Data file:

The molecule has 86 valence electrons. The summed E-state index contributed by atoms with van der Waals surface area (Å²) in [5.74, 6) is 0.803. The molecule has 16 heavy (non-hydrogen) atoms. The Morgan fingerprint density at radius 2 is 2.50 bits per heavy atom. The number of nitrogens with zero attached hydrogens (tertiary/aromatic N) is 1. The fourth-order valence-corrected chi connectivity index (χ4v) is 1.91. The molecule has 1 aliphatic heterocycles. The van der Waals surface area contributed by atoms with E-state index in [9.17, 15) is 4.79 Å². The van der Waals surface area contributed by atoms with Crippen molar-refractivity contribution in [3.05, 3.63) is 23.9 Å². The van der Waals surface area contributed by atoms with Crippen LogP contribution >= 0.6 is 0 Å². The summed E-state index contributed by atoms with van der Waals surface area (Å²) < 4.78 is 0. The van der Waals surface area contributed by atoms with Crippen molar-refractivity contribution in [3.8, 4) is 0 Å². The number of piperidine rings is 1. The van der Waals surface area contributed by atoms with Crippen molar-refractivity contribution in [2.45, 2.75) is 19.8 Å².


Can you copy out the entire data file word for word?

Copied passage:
The molecule has 86 valence electrons. The summed E-state index contributed by atoms with van der Waals surface area (Å²) in [5.74, 6) is 0.803. The molecule has 16 heavy (non-hydrogen) atoms. The Morgan fingerprint density at radius 2 is 2.50 bits per heavy atom. The number of nitrogens with zero attached hydrogens (tertiary/aromatic N) is 1. The fourth-order valence-corrected chi connectivity index (χ4v) is 1.91. The molecule has 1 aliphatic heterocycles. The van der Waals surface area contributed by atoms with E-state index in [9.17, 15) is 4.79 Å². The van der Waals surface area contributed by atoms with Crippen molar-refractivity contribution in [3.05, 3.63) is 23.9 Å². The van der Waals surface area contributed by atoms with Crippen LogP contribution >= 0.6 is 0 Å². The summed E-state index contributed by atoms with van der Waals surface area (Å²) < 4.78 is 0. The van der Waals surface area contributed by atoms with Crippen molar-refractivity contribution in [3.8, 4) is 0 Å². The number of piperidine rings is 1. The van der Waals surface area contributed by atoms with Crippen molar-refractivity contribution in [2.45, 2.75) is 19.8 Å².